Sunday, June 16, 2019

The Main Principles of Landscape Design

The Main Principles of Landscape Design


Landscape design NJ is about much more than just making a garden look pretty. Of course, your yard will look much more attractive once you have had a professional landscape designer work their magic, but the principles of landscape design go far beyond simply prettying up the environment or installing Inground pools NJ.

landscape design 300x224 The Main Principles of Landscape Design


One of the primary principles of good landscape design is to achieve unity in nature. Everything is about balance and the best landscape designers are able to create the perfect balance between the elements, colours, texture and style. They are able to take any design brief and create a garden which fits in with its surroundings, fitting in even with the many residents install in their gardens.


Of course, most people want to be able to use their garden space, so landscape designers also have to prioritise functionality when creating their designs. Whether they are installing barbecues, decking, vegetable gardens, or Pools NJ landscape designers will have to ensure that they balance elements of design with usability.


Landscape designers so often use lines to define the gardens they work on. The effects which can be achieved simply by using a curve line rather than a straight, or a straight line rather than a zig-zag can be immense, but most of us would never think of using lines to define a space. That is why professional landscapers are worth their weight in gold – they see things the rest of us so not.


Plants, flowers, and trees are a crucial part of any landscape design. One of the most important principles of landscape design is choosing plants which will not only thrive in their environment and enhance the appearance of the garden, but which will also enhance the quality of life of the people who spend their time there.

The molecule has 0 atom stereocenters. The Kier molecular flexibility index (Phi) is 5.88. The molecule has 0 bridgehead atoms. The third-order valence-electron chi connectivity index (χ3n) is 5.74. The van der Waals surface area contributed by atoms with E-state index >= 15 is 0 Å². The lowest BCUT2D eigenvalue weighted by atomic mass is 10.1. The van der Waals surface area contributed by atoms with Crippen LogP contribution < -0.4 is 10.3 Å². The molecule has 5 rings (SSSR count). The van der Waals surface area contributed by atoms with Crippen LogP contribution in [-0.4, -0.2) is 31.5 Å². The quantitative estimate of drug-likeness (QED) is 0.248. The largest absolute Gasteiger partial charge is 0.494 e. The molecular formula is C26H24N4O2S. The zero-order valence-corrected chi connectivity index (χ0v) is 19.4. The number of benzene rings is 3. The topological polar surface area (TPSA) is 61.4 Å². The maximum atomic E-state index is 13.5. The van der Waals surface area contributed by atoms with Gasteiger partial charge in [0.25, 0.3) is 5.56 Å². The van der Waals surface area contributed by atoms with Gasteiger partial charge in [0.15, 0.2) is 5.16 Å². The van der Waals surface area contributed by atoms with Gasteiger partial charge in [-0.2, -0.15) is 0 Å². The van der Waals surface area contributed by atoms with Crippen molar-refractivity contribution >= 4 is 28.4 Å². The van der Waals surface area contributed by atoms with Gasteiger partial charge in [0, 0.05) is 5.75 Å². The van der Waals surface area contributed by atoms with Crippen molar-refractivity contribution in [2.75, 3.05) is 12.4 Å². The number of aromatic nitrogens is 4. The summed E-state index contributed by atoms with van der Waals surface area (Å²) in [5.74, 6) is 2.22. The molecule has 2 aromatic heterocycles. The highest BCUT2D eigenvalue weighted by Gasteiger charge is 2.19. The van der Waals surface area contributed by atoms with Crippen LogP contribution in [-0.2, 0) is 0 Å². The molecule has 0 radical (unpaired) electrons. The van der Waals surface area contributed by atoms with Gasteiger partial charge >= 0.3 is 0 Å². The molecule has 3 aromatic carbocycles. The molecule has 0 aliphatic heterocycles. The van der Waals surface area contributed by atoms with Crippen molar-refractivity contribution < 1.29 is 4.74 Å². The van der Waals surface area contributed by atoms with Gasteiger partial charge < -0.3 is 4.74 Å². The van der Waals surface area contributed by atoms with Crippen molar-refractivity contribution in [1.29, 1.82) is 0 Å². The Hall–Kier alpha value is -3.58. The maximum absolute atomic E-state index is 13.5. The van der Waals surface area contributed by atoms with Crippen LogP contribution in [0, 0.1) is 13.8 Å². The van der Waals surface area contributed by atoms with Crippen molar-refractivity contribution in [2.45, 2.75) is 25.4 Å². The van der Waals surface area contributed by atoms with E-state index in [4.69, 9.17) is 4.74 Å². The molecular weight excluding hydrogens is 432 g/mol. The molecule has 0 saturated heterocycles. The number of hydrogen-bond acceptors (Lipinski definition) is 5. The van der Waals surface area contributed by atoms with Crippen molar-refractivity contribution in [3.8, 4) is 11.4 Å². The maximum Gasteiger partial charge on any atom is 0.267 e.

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US birds in ‘widespread decline’

US birds in ‘widespread decline’

baldeagle cornell US birds in widespread declineAlmost one third of the 800 species of birds found in the US are “endangered, threatened or in significant decline”, a report has concluded.

Described as the most comprehensive assessment of its kind, the study listed habitat loss and invasive species as being the main threats.

But where conservation measures had been taken, some bird populations had shown signs of recovery, it added.

The US State of Birds report was commissioned by President Bush in 2007.

It was compiled by a partnership of organisations, including the US Geological Survey and the American Bird Conservancy, from three long-running bird censuses stretching back 40 years.

Habitat concerns

One of the key findings was that more birds were at risk in Hawaii than anywhere else in the US.

“Habitats such as those in Hawaii are on the verge of losing entire suites of unique bird species,” warned David Pashley, American Bird Conservancy’s vice president.

As a result of the encroachment of human activities, nearly all of the bird species on the Hawaiian Islands were in danger of extinction unless urgent conservation measures were implemented.

“In addition to habitat loss, birds also face many other man-made threats, such as pesticides, predation by cats, and collisions with windows, towers and buildings,” Dr Pashley added.

The report also found that at least 39% of ocean bird species were declining, and about half were of “conservation concern”.

It also highlighted that half of coastal migrating shorebirds had declined, “indicating stress in coastal habitats besieged by development, disturbance and dwindling food supplies”.

The researchers said it indicated deteriorating conditions and that effective “management policies and sustainable fishing regulations were essential”.

But the report also presented evidence that populations of birds recovered quickly when conservation measures were taken.

The data revealed “dramatic increases” in wetlands species, such as pelicans, herons, egrets, ospreys and ducks.

“These results emphasise that investment in wetlands conservation has paid huge dividends,” observed Kenneth Rosenberg, director of conservation science at the Cornell Laboratory of Ornithology.

“Now we need to invest similarly in other neglected habitats where birds are undergoing the steepest declines.”

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